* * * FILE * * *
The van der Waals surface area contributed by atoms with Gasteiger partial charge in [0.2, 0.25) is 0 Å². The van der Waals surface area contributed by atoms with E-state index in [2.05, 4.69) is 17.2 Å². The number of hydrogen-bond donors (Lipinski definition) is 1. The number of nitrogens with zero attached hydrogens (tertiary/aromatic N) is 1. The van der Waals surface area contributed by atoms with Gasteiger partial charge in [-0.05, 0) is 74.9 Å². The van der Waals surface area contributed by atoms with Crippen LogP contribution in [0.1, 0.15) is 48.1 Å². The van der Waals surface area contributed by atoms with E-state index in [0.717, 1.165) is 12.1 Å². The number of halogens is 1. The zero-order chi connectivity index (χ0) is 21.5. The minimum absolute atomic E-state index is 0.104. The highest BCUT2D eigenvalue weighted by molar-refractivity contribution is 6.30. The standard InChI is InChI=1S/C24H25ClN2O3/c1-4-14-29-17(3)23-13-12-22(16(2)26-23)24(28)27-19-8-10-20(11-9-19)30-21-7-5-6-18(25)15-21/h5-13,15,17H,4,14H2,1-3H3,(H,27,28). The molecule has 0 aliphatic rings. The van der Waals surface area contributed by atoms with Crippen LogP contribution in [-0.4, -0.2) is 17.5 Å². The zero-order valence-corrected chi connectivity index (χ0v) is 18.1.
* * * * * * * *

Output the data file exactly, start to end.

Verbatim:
The van der Waals surface area contributed by atoms with Gasteiger partial charge in [0.2, 0.25) is 0 Å². The van der Waals surface area contributed by atoms with E-state index in [2.05, 4.69) is 17.2 Å². The number of hydrogen-bond donors (Lipinski definition) is 1. The number of nitrogens with zero attached hydrogens (tertiary/aromatic N) is 1. The van der Waals surface area contributed by atoms with Gasteiger partial charge in [-0.05, 0) is 74.9 Å². The van der Waals surface area contributed by atoms with Crippen LogP contribution in [0.1, 0.15) is 48.1 Å². The van der Waals surface area contributed by atoms with E-state index in [0.717, 1.165) is 12.1 Å². The number of halogens is 1. The zero-order chi connectivity index (χ0) is 21.5. The minimum absolute atomic E-state index is 0.104. The highest BCUT2D eigenvalue weighted by molar-refractivity contribution is 6.30. The standard InChI is InChI=1S/C24H25ClN2O3/c1-4-14-29-17(3)23-13-12-22(16(2)26-23)24(28)27-19-8-10-20(11-9-19)30-21-7-5-6-18(25)15-21/h5-13,15,17H,4,14H2,1-3H3,(H,27,28). The molecule has 0 aliphatic rings. The van der Waals surface area contributed by atoms with Crippen LogP contribution in [-0.4, -0.2) is 17.5 Å². The zero-order valence-corrected chi connectivity index (χ0v) is 18.1.